THE SOCIETY OF MUSIC: March 25th 2020

The Show Must Go On

Charlotte Gardner
Charlotte Gardner

What with current world events, I seriously considered shelving my previous plans for this column this week in favour of addressing where we currently find ourselves, and in particular the pain being felt by artists, agencies, festivals, promoters and all those reliant on live music for their income. My heart goes out to them. But as one who has spent the past week checking the news every half an hour and feeling all the worse for doing so, I've decided that perhaps it would be more useful for me to give us something else to think about.

So. Some of you may have spotted in the news a couple of weeks ago that luminary pianist Sir András Schiff is about to publish a memoir titled Music Comes Out of Silence, and that it's not altogether complimentary of the critical faculties of today's classical concert audiences. Or indeed of today's professional critics (gulp). One chapter in particular, written as a letter to Schumann, stands out. While acknowledging that the number of concert-goers has risen all over the world, Schiff also laments, “The average listener of today has hardly the faintest idea about what he is hearing. He neither knows anything about new music, nor can he differentiate between outstanding, moderately good and poor performances. Two days or so after the concert, he reads the opinion of a so-called 'expert' in the local paper and adopts it as his own...”

"And with few exceptions, these reviews have sunk to an alarmingly low level."


Today’s audience: Uninformed?

(Image: Public Domain)

Inevitably some have commented that remarks like this don't exactly welcome newcomers to concert halls, and that's a fair point. I also don't think we can hold up bygone eras' audiences and critics as paragons of critical engagement and incisiveness. It was only the critics who found the first version of Beethoven's Violin Concerto “wearisome” with its “endless repetition of a few common passages” (and they were right), because the general public were “extraordinarily pleased”. Then it was the Berlin critics who got it wrong at their first hearing of Brahms's Violin Concerto, branding it “trash”. And while it's eighteenth century opera audiences who are most known for taking virtuosity for artistry and for gossiping through the performances, if the novels of Leo Tolstoy or Edith Wharton are anything to go by, it would appear that late nineteenth century audiences had just as many non-musical motives for a night out at the theatre. In fact, it's arguable that 21st century Covent Garden boasts a higher proportion of audience members who've come purely for the music.

Trash? Brahms’ Violin Concerto.

Caveats over though, I'm afraid that I do recognise what Schiff is describing. Certainly, I've sat myself through orchestras sleep-walking their way through a symphony, followed by rapturous applause from a public convinced that because this is a world-famous orchestra it must have been good; and I've found it strangely depressing. Likewise, when I've attended a sell-out performance from a heavily-marketed soloist and discovered their image to be stronger than their actual playing. Still, does it actually matter if people attend concerts to passively receive rather than analyze, if the end result is a relaxing evening?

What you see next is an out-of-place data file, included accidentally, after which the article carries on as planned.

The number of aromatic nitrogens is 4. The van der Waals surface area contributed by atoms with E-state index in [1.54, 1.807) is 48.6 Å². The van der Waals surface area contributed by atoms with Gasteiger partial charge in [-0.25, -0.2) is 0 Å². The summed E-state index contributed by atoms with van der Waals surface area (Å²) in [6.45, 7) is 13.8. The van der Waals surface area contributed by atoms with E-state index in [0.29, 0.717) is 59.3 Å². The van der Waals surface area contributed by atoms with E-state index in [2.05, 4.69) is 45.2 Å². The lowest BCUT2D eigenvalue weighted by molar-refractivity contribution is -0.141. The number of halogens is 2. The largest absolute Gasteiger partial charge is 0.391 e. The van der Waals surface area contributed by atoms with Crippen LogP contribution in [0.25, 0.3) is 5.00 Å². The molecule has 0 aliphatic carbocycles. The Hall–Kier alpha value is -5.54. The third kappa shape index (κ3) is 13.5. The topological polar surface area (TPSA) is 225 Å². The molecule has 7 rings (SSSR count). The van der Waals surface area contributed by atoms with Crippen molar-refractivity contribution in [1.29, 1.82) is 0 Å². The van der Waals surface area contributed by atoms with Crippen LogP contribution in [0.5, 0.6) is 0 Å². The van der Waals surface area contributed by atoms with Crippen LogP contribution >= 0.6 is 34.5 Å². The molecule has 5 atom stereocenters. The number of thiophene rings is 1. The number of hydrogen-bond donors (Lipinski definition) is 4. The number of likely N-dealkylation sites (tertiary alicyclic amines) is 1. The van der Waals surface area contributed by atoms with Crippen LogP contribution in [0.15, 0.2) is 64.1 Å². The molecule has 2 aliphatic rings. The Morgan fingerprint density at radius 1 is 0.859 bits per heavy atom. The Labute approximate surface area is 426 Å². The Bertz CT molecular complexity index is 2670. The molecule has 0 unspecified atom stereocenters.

I'm all for people having a good night out, and for music providing a haven from life's freneticism. However I'm also for a society that prizes the highest quality of cultural life possible, because ultimately this is the most spiritually enriching scenario for everyone. I'm also for a society that values thinking and thinkers – where we have both the desire and the capacity to ask ourselves whether we're asking the right questions, and to engage with those questions in reasoned and open-minded debate with others. This feels like an endangered quality in our 21st century world, and the loss of it makes our society a poorer and more vulnerable one.

Who knows whether 21st century musical audiences are worse arbiters of taste than previous generations. The bigger question is whether listening analytically in a concert hall is something worth doing now, regardless of historical comparisons, and personally I'd love it if at least more people were willing to give it a go. Not least because critically engaging with what's onstage is actually darn fun – it's why those of us in music journalism love our jobs so very much! So, if you haven't done this before, before you turn up to your next live performance (or watch it online, given where we currently stand), listen to recordings of the works, and read some compositional background. In fact listen to a few different recordings of each work, because it's amazing the differences you'll hear between them when you're really listening in. Ask yourself what you like, what you're less keen on, and why you feel this way. Then turn up to your concert, watch and listen, and see what you notice.

It would be mad to assert that wider numbers of people discovering the joys of analytical listening is going to solve the world's many problems. However when our world's wheels do eventually begin turning again – which they will – it might just constitute one nice extra ingredient in what will hopefully be a society which, as a whole, is looking around with new, wiser eyes. ¶

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